© Humane Exposures / Susan Madden Lankford

Some States Now Realize Youth Prisons Don’t Work

About 50,000 youth are caught in a system that disproportionately imprisons African Americans and Latinos. Some teens, including Dequan Jackson, are kept behind bars not because they are a danger to society but because they cannot afford court fees. Others experience appalling treatment: just last month in Kentucky, staff allegedly stood idly by as a 16-year-old had a seizure and died in custody. Far too often, juvenile offenders are housed in facilities—like Wisconsin’s Lincoln Hills, which is under federal investigation for abuse—that could leave them worse off.

These stories are heartbreaking, but they need not be disheartening. Coupled with awareness of the problems should be awareness of the tremendous progress being made to change the way our juvenile justice system operates. Advocates across the country are hard at work to create more effective, humane alternatives that will help young offenders stay out of the criminal justice system as adults.

In response to calls for change, legislators and governors in states including Virginia, Kansas and Connecticut have committed to closing some of the worst youth prison facilities in their states, while reinvesting in community-based solutions that actually rehabilitate youth.

Photo by Susan Madden Lankford

Photo by Susan Madden Lankford

In Virginia, RISE for Youth advocacy group has earned bipartisan support in the state legislature to close massive, outdated youth prisons and reinvest the money saved into more effective community-based programs. Advocates are working to ensure the closure of other youth prison complexes and instead offer young Virginians a real shot at rehabilitation and a brighter future.

A similar effort is underway in Kansas, where Kansans United for Youth Justice helped ensure the passage of comprehensive reform legislation to reduce the use of incarceration and redirect funds to evidence- and community-based approaches. The Kansas Department of Corrections has also announced plans to close the Larned youth facility, one of the state’s two youth prisons.

Connecticut Governor Dannel Malloy has similarly pledged to close the state’s youth prison, and the advocacy group Connecticut Juvenile Justice Alliance is working to ensure that a plan is in place to offer community-based care and rehabilitation to young people moving forward. And following recent reports of sexual assault at the Lincoln Hills facility in Irma, Wisc., Youth Justice Milwaukee is working with allies to provide recommendations for bringing local youth home.

Mishi Faruqee, National Field Director of the Youth First Initiative says:

Youth prisons are an outdated approach to rehabilitation that too often includes physical and sexual abuse, neglect and isolation. These facilities tear young people away from the schools, families and faith communities where they can find the support and services they need for success. Instead of nurturing responsible citizens, youth prisons risk systemically traumatizing youth and leaving them less able to find employment, have healthy relationships, get an education and lead productive lives.

This system is not just failing our young people and their families; it’s also incredibly expensive for taxpayers. In Virginia, it costs $142,000 per year to incarcerate just one young person. And 75% of incarcerated young people end up back in the system within a few years, which exacerbates the human and economic costs. Meanwhile, Youth Advocate Programs which offer services in homes and community settings cost significantly less—about $27,000 a year—and allow youth to stay arrest-free throughout their participation.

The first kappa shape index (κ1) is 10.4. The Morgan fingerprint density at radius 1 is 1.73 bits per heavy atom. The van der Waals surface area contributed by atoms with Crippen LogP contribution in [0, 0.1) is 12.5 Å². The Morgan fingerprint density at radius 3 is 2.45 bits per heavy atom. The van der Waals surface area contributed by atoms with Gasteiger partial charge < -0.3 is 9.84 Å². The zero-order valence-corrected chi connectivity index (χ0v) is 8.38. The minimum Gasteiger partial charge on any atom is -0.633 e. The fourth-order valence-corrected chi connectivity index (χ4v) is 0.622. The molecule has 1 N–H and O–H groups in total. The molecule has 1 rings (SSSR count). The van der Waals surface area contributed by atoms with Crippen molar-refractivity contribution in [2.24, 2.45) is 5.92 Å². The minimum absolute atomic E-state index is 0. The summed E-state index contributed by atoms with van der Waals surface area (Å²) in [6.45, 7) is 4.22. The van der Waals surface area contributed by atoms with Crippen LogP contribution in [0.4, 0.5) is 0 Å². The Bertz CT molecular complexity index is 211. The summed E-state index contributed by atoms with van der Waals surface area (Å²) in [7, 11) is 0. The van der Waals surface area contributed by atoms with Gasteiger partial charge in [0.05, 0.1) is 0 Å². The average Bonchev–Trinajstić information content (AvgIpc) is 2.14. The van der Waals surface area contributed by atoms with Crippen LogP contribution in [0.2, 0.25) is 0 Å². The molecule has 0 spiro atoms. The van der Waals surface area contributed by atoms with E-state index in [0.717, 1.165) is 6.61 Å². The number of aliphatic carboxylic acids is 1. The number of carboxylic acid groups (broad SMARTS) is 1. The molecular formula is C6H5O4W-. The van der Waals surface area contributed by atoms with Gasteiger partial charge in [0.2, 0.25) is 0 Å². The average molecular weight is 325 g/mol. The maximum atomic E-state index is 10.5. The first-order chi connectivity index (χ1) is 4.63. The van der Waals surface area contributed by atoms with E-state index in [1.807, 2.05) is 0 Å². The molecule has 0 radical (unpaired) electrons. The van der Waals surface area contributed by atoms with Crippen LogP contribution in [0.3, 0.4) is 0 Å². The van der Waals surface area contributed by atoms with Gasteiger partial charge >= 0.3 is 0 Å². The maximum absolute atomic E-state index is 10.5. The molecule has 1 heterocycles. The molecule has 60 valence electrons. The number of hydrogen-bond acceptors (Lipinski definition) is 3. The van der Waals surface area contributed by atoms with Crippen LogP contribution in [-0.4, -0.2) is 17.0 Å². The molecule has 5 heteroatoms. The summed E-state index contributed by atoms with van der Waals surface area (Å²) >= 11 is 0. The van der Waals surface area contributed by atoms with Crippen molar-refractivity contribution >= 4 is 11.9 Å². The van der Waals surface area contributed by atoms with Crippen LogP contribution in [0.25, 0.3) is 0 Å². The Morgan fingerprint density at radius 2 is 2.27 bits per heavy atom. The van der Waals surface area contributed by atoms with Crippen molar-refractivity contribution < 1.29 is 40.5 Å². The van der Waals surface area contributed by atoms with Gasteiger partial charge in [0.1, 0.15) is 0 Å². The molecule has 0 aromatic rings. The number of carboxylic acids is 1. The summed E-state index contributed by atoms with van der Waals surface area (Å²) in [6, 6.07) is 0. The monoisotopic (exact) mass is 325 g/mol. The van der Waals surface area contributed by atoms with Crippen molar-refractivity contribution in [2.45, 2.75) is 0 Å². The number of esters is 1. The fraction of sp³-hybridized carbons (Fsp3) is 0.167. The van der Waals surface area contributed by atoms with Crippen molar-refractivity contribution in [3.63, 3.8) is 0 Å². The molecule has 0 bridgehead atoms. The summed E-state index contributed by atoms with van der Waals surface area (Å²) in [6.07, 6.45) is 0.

States from coast to coast could see a major reduction in costs associated with the juvenile justice system if youth prisons—which eat up billions of dollars each year—were shuttered in favor of alternatives that rehabilitate youth while promoting public safety. Fortunately, some elected officials are beginning to understand this reality, and increased public pressure can help swell their ranks.

We have a real opportunity to build on the progress being made in these states in every jurisdiction across the country. We owe it to young people and their families to invest in community-based interventions that actually work. The models are there. It’s time to replicate and build on them to give young people access to services and supports that will keep us all safer. We can’t afford not to.

© Humane Exposures / Susan Madden Lankford

Seattle Sees How Mass. Alloted $50 Million to Cut Chronic Homelessness, with Some Success

Roger Valdez, Director of Smart Growth Seattle,

Photo by  Susan Madden Lankford

Photo by
Susan Madden Lankford

talked last week with Jeff Hayward, Chief of External Affairs of the United Way of Massachusetts Bay and Merrimack Valley about their Pay for Success Initiative. He says, “What Pay for Success does is identify the hardest to serve homeless people and leverage private and public dollars along with coordination to get as many as possible housed. The program just started about 18 months ago, but it sounds like it has promise. Here’s how it works.

Former Massachusetts governor, Deval Patrick, set aside $50 million in the state budget to back investment in a collaborative effort to reduce chronic homelessness. 

According to Hayward, there are 1590 people who, by the State’s count, fit the definition. A non-profit alliance was formed by the United Way, the Massachusetts Housing and Shelter Alliance and the Corporation for Supportive Housing called the Massachusetts Alliance for Supportive Housing (MASH) to implement the program and promised to reduce that number by half in exchange for $6 million dollars from the state, $1 million in donations, and $2.5 million in borrowed money. The rest of the funding for the program will come from $11 million in dedicated vouchers for people qualified for the program and $7 million in Medicaid funding for health services provided once people are housed. All together the program is budgeted at $27 million for the six years.